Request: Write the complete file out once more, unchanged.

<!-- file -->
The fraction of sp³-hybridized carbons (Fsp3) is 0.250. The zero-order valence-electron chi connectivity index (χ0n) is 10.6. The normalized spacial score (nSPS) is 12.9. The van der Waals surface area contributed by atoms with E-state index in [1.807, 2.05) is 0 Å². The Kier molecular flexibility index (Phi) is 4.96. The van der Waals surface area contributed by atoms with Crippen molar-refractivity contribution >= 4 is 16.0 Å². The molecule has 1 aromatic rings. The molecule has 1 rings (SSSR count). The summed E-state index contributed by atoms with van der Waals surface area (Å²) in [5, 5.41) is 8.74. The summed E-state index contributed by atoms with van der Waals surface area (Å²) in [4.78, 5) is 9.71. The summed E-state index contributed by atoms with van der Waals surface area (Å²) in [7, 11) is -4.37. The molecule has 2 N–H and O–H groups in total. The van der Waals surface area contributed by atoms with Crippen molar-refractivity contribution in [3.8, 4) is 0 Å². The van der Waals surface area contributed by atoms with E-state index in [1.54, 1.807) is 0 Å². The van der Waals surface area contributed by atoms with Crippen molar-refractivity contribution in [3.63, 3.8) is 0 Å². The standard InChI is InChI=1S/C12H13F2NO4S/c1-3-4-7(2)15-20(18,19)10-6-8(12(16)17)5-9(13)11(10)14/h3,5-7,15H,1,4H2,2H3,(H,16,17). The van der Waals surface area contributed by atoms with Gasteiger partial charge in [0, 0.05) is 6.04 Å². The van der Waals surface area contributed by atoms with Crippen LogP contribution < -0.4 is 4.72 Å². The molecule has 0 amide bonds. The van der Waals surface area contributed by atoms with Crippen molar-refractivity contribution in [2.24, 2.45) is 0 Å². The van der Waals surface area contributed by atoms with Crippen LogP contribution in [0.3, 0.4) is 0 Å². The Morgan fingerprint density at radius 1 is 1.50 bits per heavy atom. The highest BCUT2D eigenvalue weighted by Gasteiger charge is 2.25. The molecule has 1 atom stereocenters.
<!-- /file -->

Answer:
The fraction of sp³-hybridized carbons (Fsp3) is 0.250. The zero-order valence-electron chi connectivity index (χ0n) is 10.6. The normalized spacial score (nSPS) is 12.9. The van der Waals surface area contributed by atoms with E-state index in [1.807, 2.05) is 0 Å². The Kier molecular flexibility index (Phi) is 4.96. The van der Waals surface area contributed by atoms with Crippen molar-refractivity contribution >= 4 is 16.0 Å². The molecule has 1 aromatic rings. The molecule has 1 rings (SSSR count). The summed E-state index contributed by atoms with van der Waals surface area (Å²) in [5, 5.41) is 8.74. The summed E-state index contributed by atoms with van der Waals surface area (Å²) in [4.78, 5) is 9.71. The summed E-state index contributed by atoms with van der Waals surface area (Å²) in [7, 11) is -4.37. The molecule has 2 N–H and O–H groups in total. The van der Waals surface area contributed by atoms with Crippen molar-refractivity contribution in [3.8, 4) is 0 Å². The van der Waals surface area contributed by atoms with E-state index in [1.54, 1.807) is 0 Å². The van der Waals surface area contributed by atoms with Crippen molar-refractivity contribution in [3.63, 3.8) is 0 Å². The standard InChI is InChI=1S/C12H13F2NO4S/c1-3-4-7(2)15-20(18,19)10-6-8(12(16)17)5-9(13)11(10)14/h3,5-7,15H,1,4H2,2H3,(H,16,17). The van der Waals surface area contributed by atoms with Gasteiger partial charge in [0, 0.05) is 6.04 Å². The van der Waals surface area contributed by atoms with Crippen LogP contribution < -0.4 is 4.72 Å². The molecule has 0 amide bonds. The van der Waals surface area contributed by atoms with Crippen molar-refractivity contribution in [2.24, 2.45) is 0 Å². The van der Waals surface area contributed by atoms with Crippen LogP contribution in [0.3, 0.4) is 0 Å². The Morgan fingerprint density at radius 1 is 1.50 bits per heavy atom. The highest BCUT2D eigenvalue weighted by Gasteiger charge is 2.25. The molecule has 1 atom stereocenters.